The exhibition Overland at Planthouse takes two artists exploring place and space and brings them up against each other, in a mismatched joining; more collusion than juxtaposition. As a pairing Victoria Haven and Erik Hougen works in surprising ways. I believe the comparison brings us closer to this abstraction of place that we constantly talk about while pointing to pictures, films and computer screens. Overland makes several arguments without forcing it. The plein-air imagery that Hougen exploits and the interior, angular spaces that Haven creates seem different enough, but both reference a lens, window or another filter which determines our point of view and field of vision.
Vic Haven offers us portals into spaces through abstractions of complex geometric forms. We are greeted with the wall painting, Odyssey, that is an untwisted Möbius strip stretched long to mimic the angle of the sloping ramp into the space. The different values of blacks and grays pick up light coming in at the same odd angle. Haven says this work “operates like a key on the legend of a map…to a psychological space and the broader territory of ideas”. The conceptual space inside of Overland begins with Odyssey as its introduction.
Haven obsesses over the quality of each segment of her paintings. Blacks and black grays, matte and glossy, allow the eye to focus on subtle value shifts rather than variations of color. Like listening to a piece of music with one instrument, the voice of the black is heard in subtle variations. The two paintings on panel and Odyssey exist this way while the works on paper focus on forms of light and shadow, and not of the differences of tone at all.
Jump Cuts, a suite of 16 works on paper, are Haven’s works related to Kubrick’s The Shining. At first glance, they recall Judd and Sandback, but closer inspection reveals a very clear idea of planar space. Black ink reads as shadow and distance, uncomplicated by place. An all black “shot” list has been set on a pedestal, hinting at some mimeographed carbon copy from back when that was a miraculous technology. Without introduction, the Kubrick reference would only be apparent to cinephiles.
Haven decamped from her native Seattle to LA in 2013 and found the Stanley Kubrick exhibition at LACMA to be particularly influential. The model for the Overlook hotel (part of the influence for the show title) and the iconic hedge maze, offered a starting point with vantage points and shadows for the series of drawings exhibited here. In addition, crossed bars that are suspended like a structural element (imagine an x, laid on its side, wedged in a corner 7 feet up) are entitled Green Cross. These are covered in a the same hobbyist’s “grass” the hedge maze model from the Shining would use. Using Kubrick’s language as a director, and The Shining’s otherness, Haven’s abstractions leave us without place but only the very reminder of it.
A place, far different from those we recognize as “there” exists in Erik Hougen’s imagery. Some photographs are bled dry, bleached of color and printed on paper or raw canvas on stretchers. In the one large scale watercolor in the show, Bayonet Trials, Hougen presents a seaside motel, but from the vantage point of an approaching car. Wet rain slicks the pavement and a few doors, brick facade and roofing are visible. A pair of seagulls fly overhead, and nothing but gray open sky beyond hint at the proximity to water. This scene, possibly dreary, is made endearing by our triggered memories and the memorialization of these spaces by others:Hopper’s Western Motel room may lay inside that door or Eggleston’s or maybe some stop over from a car trip of our youth between Aunt so and so’s and the shore.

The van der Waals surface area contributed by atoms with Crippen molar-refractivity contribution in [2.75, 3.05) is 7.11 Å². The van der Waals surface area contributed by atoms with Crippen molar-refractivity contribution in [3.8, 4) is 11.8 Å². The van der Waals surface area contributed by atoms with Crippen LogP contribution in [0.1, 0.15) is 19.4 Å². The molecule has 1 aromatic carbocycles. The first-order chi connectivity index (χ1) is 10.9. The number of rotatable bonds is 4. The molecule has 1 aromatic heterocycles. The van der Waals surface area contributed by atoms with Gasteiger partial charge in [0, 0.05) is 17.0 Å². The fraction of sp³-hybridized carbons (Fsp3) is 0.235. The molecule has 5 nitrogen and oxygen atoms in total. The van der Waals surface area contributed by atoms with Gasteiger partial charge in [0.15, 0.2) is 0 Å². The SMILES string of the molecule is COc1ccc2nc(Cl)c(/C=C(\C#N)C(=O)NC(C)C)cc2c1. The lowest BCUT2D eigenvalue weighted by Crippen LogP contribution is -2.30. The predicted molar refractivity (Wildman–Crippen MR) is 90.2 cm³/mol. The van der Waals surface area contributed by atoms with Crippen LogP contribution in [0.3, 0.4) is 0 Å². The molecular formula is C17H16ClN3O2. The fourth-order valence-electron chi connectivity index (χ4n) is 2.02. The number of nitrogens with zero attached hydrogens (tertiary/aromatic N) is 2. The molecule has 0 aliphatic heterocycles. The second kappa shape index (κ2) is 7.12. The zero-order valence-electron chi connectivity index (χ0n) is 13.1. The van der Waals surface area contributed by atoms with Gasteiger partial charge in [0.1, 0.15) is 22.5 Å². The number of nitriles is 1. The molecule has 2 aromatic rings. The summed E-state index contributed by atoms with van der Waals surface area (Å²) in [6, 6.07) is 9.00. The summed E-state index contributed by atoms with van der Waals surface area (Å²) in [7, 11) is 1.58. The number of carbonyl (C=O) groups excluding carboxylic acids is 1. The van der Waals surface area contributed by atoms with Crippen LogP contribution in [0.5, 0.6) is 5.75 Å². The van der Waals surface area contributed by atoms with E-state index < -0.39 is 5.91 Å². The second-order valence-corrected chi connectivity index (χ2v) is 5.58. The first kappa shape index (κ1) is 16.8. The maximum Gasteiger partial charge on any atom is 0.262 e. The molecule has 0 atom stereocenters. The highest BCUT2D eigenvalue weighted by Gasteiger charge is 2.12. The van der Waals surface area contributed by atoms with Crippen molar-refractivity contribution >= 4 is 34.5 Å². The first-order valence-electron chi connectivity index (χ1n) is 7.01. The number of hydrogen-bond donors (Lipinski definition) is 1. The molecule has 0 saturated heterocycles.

With Hougen the references are not direct, but he cites the imagery of David Lynch’s Inland Empire as well as Kafka’s Amerika and Camus The Stranger in making this space void of humans. Sawbones, a mysterious white on black image on canvas evoke these empty places, with only passing indications of our role in them. Hougen uses the canvas and stretcher to create a sculptural object, which have a starkly different in feeling from the works on paper. I saw sand dunes, heaving seas and clouds. After being told by Hougen that the image is that of headlights on snow drifts, the image becomes concrete landscape, but still devoid of any horizon.
In all of the places where Haven and Hougen share a wall, Overland sings as a 2 person show. Connections lay among both line and concept. My favorite interaction is Strap Handle, Hougen’s painting, hung above eye level and Haven’s Jump Cut 12: They all stop walking, below. The lines recall the same sort of angled light through windows that is found here and universally where right angles and sunlight collide. Hougen gives us concrete (electrical boxes and door bolts) and Haven gives us only the idea of a closed door, and unbroken shadows. These thematic connections between Hougen and Haven do not dictate tone and often yield enjoyably different results.
Each artist presents a projected work, Hougen’s is a video still and Haven’s a constantly shifting projected pair of black boxes with white text. Both seem like extensions of the artists’ practice, but they confuse the “flat work” within the show. These out of place bits make me feel unresolved. And frankly, I hope to feel unresolved about the work I saw in Overland for some time. My questions kept percolating long after leaving Planthouse, and thats how I know I have seen an excellent show. Now, when I see the show in my mind, I imagine living in a room with Hougen’s open vistas through windows that that will in turn create Haven’s constricted angular shadow.